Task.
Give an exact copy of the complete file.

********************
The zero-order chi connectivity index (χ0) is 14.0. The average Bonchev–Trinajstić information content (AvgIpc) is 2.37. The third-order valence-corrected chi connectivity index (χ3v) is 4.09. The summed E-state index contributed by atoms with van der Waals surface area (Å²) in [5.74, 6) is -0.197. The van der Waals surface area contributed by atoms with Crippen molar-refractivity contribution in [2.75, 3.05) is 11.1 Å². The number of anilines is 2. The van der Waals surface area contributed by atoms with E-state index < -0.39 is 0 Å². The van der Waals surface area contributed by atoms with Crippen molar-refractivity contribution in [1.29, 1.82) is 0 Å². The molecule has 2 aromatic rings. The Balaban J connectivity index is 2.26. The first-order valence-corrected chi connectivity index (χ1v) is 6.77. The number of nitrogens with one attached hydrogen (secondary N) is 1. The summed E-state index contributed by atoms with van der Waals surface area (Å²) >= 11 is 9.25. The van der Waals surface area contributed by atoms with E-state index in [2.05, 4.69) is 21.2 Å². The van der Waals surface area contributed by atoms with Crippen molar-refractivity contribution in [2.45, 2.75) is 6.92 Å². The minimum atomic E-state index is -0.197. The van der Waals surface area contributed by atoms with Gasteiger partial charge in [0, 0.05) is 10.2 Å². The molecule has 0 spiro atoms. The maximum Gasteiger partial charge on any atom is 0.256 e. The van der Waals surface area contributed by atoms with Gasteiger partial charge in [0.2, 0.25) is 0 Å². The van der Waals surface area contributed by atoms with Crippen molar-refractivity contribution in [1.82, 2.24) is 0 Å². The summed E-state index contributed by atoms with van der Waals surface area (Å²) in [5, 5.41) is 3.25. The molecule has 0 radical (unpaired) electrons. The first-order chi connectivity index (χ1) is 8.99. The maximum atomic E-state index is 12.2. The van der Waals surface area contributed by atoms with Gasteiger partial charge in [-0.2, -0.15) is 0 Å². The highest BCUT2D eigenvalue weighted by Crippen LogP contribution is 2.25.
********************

The zero-order chi connectivity index (χ0) is 14.0. The average Bonchev–Trinajstić information content (AvgIpc) is 2.37. The third-order valence-corrected chi connectivity index (χ3v) is 4.09. The summed E-state index contributed by atoms with van der Waals surface area (Å²) in [5.74, 6) is -0.197. The van der Waals surface area contributed by atoms with Crippen molar-refractivity contribution in [2.75, 3.05) is 11.1 Å². The number of anilines is 2. The van der Waals surface area contributed by atoms with E-state index < -0.39 is 0 Å². The van der Waals surface area contributed by atoms with Crippen molar-refractivity contribution in [1.29, 1.82) is 0 Å². The molecule has 2 aromatic rings. The Balaban J connectivity index is 2.26. The first-order valence-corrected chi connectivity index (χ1v) is 6.77. The number of nitrogens with one attached hydrogen (secondary N) is 1. The summed E-state index contributed by atoms with van der Waals surface area (Å²) >= 11 is 9.25. The van der Waals surface area contributed by atoms with E-state index in [2.05, 4.69) is 21.2 Å². The van der Waals surface area contributed by atoms with Crippen molar-refractivity contribution in [2.45, 2.75) is 6.92 Å². The minimum atomic E-state index is -0.197. The van der Waals surface area contributed by atoms with Gasteiger partial charge in [0, 0.05) is 10.2 Å². The molecule has 0 spiro atoms. The maximum Gasteiger partial charge on any atom is 0.256 e. The van der Waals surface area contributed by atoms with Gasteiger partial charge in [0.2, 0.25) is 0 Å². The van der Waals surface area contributed by atoms with Crippen molar-refractivity contribution in [1.82, 2.24) is 0 Å². The summed E-state index contributed by atoms with van der Waals surface area (Å²) in [5, 5.41) is 3.25. The molecule has 0 radical (unpaired) electrons. The first-order chi connectivity index (χ1) is 8.99. The maximum atomic E-state index is 12.2. The van der Waals surface area contributed by atoms with Gasteiger partial charge in [-0.2, -0.15) is 0 Å². The highest BCUT2D eigenvalue weighted by Crippen LogP contribution is 2.25.